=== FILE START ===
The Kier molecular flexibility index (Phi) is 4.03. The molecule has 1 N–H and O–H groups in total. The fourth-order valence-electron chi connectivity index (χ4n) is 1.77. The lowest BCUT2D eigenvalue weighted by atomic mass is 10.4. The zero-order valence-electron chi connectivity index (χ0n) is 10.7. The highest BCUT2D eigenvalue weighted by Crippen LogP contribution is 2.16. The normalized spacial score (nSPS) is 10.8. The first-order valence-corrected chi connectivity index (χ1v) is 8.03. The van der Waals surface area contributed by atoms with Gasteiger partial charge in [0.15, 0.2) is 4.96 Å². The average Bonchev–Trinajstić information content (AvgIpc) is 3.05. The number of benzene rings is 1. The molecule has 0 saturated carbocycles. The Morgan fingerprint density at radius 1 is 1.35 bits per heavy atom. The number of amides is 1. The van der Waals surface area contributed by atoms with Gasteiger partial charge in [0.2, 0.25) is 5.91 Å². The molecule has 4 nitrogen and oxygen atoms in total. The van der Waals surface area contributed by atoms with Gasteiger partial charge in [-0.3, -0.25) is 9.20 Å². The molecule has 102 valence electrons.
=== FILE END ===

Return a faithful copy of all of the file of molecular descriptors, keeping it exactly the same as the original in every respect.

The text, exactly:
The Kier molecular flexibility index (Phi) is 4.03. The molecule has 1 N–H and O–H groups in total. The fourth-order valence-electron chi connectivity index (χ4n) is 1.77. The lowest BCUT2D eigenvalue weighted by atomic mass is 10.4. The zero-order valence-electron chi connectivity index (χ0n) is 10.7. The highest BCUT2D eigenvalue weighted by Crippen LogP contribution is 2.16. The normalized spacial score (nSPS) is 10.8. The first-order valence-corrected chi connectivity index (χ1v) is 8.03. The van der Waals surface area contributed by atoms with Gasteiger partial charge in [0.15, 0.2) is 4.96 Å². The average Bonchev–Trinajstić information content (AvgIpc) is 3.05. The number of benzene rings is 1. The molecule has 0 saturated carbocycles. The Morgan fingerprint density at radius 1 is 1.35 bits per heavy atom. The number of amides is 1. The van der Waals surface area contributed by atoms with Gasteiger partial charge in [0.2, 0.25) is 5.91 Å². The molecule has 4 nitrogen and oxygen atoms in total. The van der Waals surface area contributed by atoms with Gasteiger partial charge in [-0.3, -0.25) is 9.20 Å². The molecule has 102 valence electrons.